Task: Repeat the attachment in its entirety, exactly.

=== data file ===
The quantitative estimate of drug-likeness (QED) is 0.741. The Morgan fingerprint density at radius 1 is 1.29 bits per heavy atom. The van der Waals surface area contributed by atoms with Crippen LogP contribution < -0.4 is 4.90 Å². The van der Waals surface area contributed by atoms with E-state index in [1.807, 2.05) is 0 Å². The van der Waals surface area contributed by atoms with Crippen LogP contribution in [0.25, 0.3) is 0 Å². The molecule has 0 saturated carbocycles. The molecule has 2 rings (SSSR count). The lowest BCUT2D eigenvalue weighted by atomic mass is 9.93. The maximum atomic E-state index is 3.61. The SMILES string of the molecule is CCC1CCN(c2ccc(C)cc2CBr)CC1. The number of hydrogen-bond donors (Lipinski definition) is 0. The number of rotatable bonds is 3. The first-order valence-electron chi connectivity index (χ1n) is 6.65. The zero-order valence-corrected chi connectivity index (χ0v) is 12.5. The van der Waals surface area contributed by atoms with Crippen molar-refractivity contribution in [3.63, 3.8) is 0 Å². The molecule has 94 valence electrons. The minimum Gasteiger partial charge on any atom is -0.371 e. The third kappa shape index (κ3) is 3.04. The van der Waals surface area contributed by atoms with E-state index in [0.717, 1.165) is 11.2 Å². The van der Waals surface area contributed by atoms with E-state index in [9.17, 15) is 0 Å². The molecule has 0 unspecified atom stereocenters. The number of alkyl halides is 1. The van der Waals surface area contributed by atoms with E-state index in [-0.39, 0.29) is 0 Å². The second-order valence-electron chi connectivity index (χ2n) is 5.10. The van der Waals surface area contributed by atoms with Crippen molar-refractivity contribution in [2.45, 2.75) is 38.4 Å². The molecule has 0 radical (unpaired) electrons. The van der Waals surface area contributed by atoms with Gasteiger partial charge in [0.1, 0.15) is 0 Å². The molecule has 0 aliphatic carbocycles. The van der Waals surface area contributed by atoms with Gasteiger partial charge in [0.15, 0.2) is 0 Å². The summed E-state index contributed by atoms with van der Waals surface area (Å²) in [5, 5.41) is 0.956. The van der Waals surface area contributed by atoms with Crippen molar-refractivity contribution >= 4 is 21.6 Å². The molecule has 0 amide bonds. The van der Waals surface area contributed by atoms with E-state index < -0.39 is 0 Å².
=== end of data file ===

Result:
The quantitative estimate of drug-likeness (QED) is 0.741. The Morgan fingerprint density at radius 1 is 1.29 bits per heavy atom. The van der Waals surface area contributed by atoms with Crippen LogP contribution < -0.4 is 4.90 Å². The van der Waals surface area contributed by atoms with E-state index in [1.807, 2.05) is 0 Å². The van der Waals surface area contributed by atoms with Crippen LogP contribution in [0.25, 0.3) is 0 Å². The molecule has 0 saturated carbocycles. The molecule has 2 rings (SSSR count). The lowest BCUT2D eigenvalue weighted by atomic mass is 9.93. The maximum atomic E-state index is 3.61. The SMILES string of the molecule is CCC1CCN(c2ccc(C)cc2CBr)CC1. The number of hydrogen-bond donors (Lipinski definition) is 0. The number of rotatable bonds is 3. The first-order valence-electron chi connectivity index (χ1n) is 6.65. The zero-order valence-corrected chi connectivity index (χ0v) is 12.5. The van der Waals surface area contributed by atoms with Crippen molar-refractivity contribution in [3.63, 3.8) is 0 Å². The molecule has 94 valence electrons. The minimum Gasteiger partial charge on any atom is -0.371 e. The third kappa shape index (κ3) is 3.04. The van der Waals surface area contributed by atoms with E-state index in [0.717, 1.165) is 11.2 Å². The van der Waals surface area contributed by atoms with E-state index in [9.17, 15) is 0 Å². The molecule has 0 unspecified atom stereocenters. The number of alkyl halides is 1. The van der Waals surface area contributed by atoms with E-state index in [-0.39, 0.29) is 0 Å². The second-order valence-electron chi connectivity index (χ2n) is 5.10. The van der Waals surface area contributed by atoms with Crippen molar-refractivity contribution in [2.45, 2.75) is 38.4 Å². The molecule has 0 radical (unpaired) electrons. The van der Waals surface area contributed by atoms with Gasteiger partial charge in [0.1, 0.15) is 0 Å². The molecule has 0 aliphatic carbocycles. The van der Waals surface area contributed by atoms with Gasteiger partial charge in [0.15, 0.2) is 0 Å². The summed E-state index contributed by atoms with van der Waals surface area (Å²) in [5, 5.41) is 0.956. The van der Waals surface area contributed by atoms with Crippen molar-refractivity contribution >= 4 is 21.6 Å². The molecule has 0 amide bonds. The van der Waals surface area contributed by atoms with E-state index < -0.39 is 0 Å².